The God of Abraham, proclaimed as the one true god, is obviously everyone’s god; he’s not a tribal fetish; he’s been invoked precisely to challenge the sort of tribal fetish deities that the Egyptians had used to rationalize their system of oppression. So, the Passover/Exodus narrative has powerful resonance to all people of the Abrahamic faiths (and possibly others) who may find themselves confronting oppression.

But those who feel threatened by others’ demands for justice — oppressors who cloak their own abuses of others in pieties of Christian soldierhood or the Star of David as the brand icon of an occupation — get very uncomfortable when they realize that others see them as inheritors, not of the righteousness of the Biblical Hebrews’ flight to freedom, but of Pharaoh’s attempts to suppress the Israelites.

But throughout the Old Testament, the Jewish prophets are warning the Israelites to take nothing for granted. The mantle of righteousness cannot be inherited genetically (surely, the God of Abraham is not a racist who judges people by their DNA) or claimed simply through vigorous prayer and observance of ritual; it must be earned in one’s conduct in relation to others. Thus Hillel’s famous definition of Judaism while standing on one foot: “That which is hateful unto yourself, do not do unto others; all the rest is commentary.” In other words, it is only via the decency of your behavior in the world that you can be a good Jew.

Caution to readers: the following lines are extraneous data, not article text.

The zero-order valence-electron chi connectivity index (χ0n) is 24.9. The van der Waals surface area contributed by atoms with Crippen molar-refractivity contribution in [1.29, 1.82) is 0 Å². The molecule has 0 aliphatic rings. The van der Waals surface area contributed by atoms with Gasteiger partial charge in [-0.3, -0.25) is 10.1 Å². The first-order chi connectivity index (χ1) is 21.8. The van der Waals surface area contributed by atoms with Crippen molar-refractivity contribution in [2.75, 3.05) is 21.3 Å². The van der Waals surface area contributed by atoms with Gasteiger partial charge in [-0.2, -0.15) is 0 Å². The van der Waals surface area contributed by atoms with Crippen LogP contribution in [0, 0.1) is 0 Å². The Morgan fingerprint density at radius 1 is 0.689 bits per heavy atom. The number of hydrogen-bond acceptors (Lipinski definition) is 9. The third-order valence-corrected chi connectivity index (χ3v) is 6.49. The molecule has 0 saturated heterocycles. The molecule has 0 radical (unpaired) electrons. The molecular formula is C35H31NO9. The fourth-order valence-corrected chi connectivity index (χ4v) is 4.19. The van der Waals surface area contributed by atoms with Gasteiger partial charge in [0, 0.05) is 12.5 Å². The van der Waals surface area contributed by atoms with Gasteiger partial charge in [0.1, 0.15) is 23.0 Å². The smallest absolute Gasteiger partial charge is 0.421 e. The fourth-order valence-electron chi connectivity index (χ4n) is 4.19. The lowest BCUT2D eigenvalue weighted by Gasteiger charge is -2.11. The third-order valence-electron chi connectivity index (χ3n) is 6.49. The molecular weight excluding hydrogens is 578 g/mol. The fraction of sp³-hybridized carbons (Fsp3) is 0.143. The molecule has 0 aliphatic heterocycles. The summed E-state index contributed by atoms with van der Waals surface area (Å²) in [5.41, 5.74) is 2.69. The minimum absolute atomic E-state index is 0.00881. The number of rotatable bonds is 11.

Jews who commit injustices against others would be unequivocally condemned by the Jewish prophets, just as those who drop bombs on others or sentence them to death are plainly deluded when they claim to be guided by the inspirational example of Jesus. That, I think, is the essence of what Reverend Wright was saying in those passages that caused so much controversy — that God would damn, not bless an America that committed injustices. To which I’d add, in line with Rami Khouri’s profound challenge to Israeli journalists at the height of the last Lebanon war, an injustice committed under a flag bearing the Star of David would be fiercely condemned by the Biblical Jewish prophets.